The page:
2009 Poetry Theme Challenges

#22 Children and Childhood

The Winter festivals are rapidly approaching and we supposedly grown up humans ( I for one will never grow up) either are getting excited or wondering how to escape it all. So for this challenge you can either stay with the holidays or escape them entirely; but the subject is Children and Childhood, so on that note I trip back to my own childhood and Christmas when my Granda would read to me -

King John's Christmas

King John was not a good man -
He had his little ways.
And sometimes no one spoke to him
For days and days and days.
And men who came across him,
When walking in the town,
Gave him a supercilious stare,
Or passed with noses in the air -
And bad King John stood dumbly there,
Blushing beneath his crown.

King John was not a good man,
And no good friends had he.
He stayed in every afternoon ...
But no one came to tea.
And, round about December,
The cards upon his shelf
Which wished him lots of Christmas cheer,
And fortune in the coming year,
Were never from his near and dear,
But only from himself.

King John was not a good man,
Yet had his hopes and fears.
They'd given him no present now
For years and years and years.
But every year at Christmas,
While minstrels stood about,
Collecting tribute from the young
For all the songs they might have sung,
He stole away upstairs and hung
A hopeful stocking out.

King John was not a good man,
He lived his life aloof;
Alone he thought a message out
While climbing up the roof.
He wrote it down and propped it
Against the chimney stack:
And signed it not "Johannes R."
But very humbly, "JACK."

"I want some crackers,
And I want some candy;
I think a box of chocolates
Would come in handy;
I don't mind oranges,
I do like nuts!
And I SHOULD like a pocket-knife
That really cuts.
And, oh! Father Christmas, if you love me at all,
Bring me a big, red india-rubber ball!"

King John was not a good man -
He wrote this message out,
And gat him to his room again,
Descending by the spout.
And all that night he lay there,
A prey to hopes and fears.
"I think that's him a-coming now,
(Anxiety bedewed his brow.)
"He'll bring one present, anyhow -
The first I've had for years.

"Forget about the crackers,
And forget about the candy;
I'm sure a box of chocolates
Would never come in handy;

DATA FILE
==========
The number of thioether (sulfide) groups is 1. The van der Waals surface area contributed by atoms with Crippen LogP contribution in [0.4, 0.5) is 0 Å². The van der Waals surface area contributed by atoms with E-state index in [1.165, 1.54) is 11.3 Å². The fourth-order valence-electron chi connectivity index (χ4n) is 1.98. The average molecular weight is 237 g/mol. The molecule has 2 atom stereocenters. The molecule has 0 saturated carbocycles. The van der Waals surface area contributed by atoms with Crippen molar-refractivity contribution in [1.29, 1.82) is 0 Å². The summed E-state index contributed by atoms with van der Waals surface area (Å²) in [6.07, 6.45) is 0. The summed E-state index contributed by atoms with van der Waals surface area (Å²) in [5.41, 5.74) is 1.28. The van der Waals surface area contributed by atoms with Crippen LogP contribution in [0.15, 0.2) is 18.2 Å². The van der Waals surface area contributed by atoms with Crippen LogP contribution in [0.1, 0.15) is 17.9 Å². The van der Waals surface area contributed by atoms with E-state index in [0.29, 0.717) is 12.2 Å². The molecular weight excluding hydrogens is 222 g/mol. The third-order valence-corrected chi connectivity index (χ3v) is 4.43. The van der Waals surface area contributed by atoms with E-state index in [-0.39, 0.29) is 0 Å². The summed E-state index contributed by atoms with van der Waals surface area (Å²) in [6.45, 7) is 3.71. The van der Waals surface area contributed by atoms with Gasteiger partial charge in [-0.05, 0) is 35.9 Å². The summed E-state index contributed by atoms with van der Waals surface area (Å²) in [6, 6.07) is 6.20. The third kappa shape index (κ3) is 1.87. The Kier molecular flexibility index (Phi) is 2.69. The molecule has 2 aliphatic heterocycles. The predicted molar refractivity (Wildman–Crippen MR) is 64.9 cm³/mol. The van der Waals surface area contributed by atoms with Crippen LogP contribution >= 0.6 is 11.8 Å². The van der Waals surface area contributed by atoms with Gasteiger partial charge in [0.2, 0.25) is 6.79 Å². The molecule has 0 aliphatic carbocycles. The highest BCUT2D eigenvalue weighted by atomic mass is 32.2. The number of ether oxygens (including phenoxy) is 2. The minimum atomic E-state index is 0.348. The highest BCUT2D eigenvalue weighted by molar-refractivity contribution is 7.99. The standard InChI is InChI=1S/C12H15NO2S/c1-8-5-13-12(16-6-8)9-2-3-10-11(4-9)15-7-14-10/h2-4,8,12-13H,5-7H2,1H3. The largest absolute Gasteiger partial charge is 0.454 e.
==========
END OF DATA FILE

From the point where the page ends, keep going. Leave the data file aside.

I don't like oranges,
I don't want nuts,
And I HAVE got a pocket-knife
That almost cuts.
But, oh! Father Christmas, if you love me at all,
Bring me a big, red india-rubber ball!"

King John was not a good man -
Next morning when the sun
Rose up to tell a waiting world
That Christmas had begun,
And people seized their stockings,
And opened them with glee,
And crackers, toys and games appeared,
And lips with sticky sweets were smeared,
King John said grimly:
"As I feared, Nothing again for me!"

"I did want crackers,
And I did want candy;
I know a box of chocolates
Would come in handy;
I do love oranges,
I did want nuts.
I haven't got a pocket-knife -
Not one that cuts.
And, oh! if Father Christmas had loved me at all,
He would have brought a big, red india-rubber ball!"

King John stood by the window,
And frowned to see below
The happy bands of boys and girls
All playing in the snow.
A while he stood there watching,
And envying them all...
When through the window big and red
There hurtled by his royal head,
And bounced and fell upon the bed,
An india-rubber ball!


A.A. Milne

Happy Quilling and Season's Blessings to All


Children and Childhood

Maryse Achong

That Certain Smile

Divena Collins

Looking Back
Wendy My Angel

Jem Farmer

Looking Back

Ryter Roethicle

Bon Noel
Christmas Prayer
Grandads and Christmas

Maryse Achong

That Certain Smile

She's different from other kids; her smile
Tells of an inner grace, a beauty so
Profound and joyful, this child so precious.

A blessing her parents thought life precious,
Welcoming her arrival with a smile,
Knowing no matter what, they'd love her so.

And now people have heard her story so
They all recognize that she is precious
And everyone's affected by her smile.

An angel with a smile that's so precious.

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Divena Collins

Past Times

In a Village cottage garden
On a wooden bench by the wall.
A girl sat with her grandfather
Listening to stories, enthralled.

He filled up his pipe with `baccy`
Before his long stories began,
Lit it up, and had a few puffs
While holding the bowl in his hand.

He told some tales of long ago
Before his grandchild was born,
What the village looked like then,
It was fields, of wheat, and corn.

Of when he was a lad himself
When he worked in the fields,
He was so young, just turned ten,
To harvest, all autumn yields.

Times were very hard back then
Boots with holes, and wet feet
And after a long, hard days toil
Not much in the pot to eat.

The little girl and grandfather
Went back there hand, in hand,
She was with him in his story,
Felt the hardness of the land

Dear oh dear, but we did survive
If we hadn`t we wouldn`t have you
I blinked back a tear from my eye
"Oh grandad, I do love you too."

A few years have gone since then,
And grandad has since passed on,
In my mind, I still see that bench,
Where we chatted and both sat upon.


Wendy My Angel

A little angel came to me while I was asleep.
And prayed by my bed, for my soul to keep
She said, dear Mummy, I will always be near,
But in my dreams, I had shed many a tear,
A long time ago, when she was taken from me,
Life wasn`t meant, for one as lovely as she,
But God needed angels in heaven above.
So he took her away the little angel, I loved.
Although I know she will be happy and free,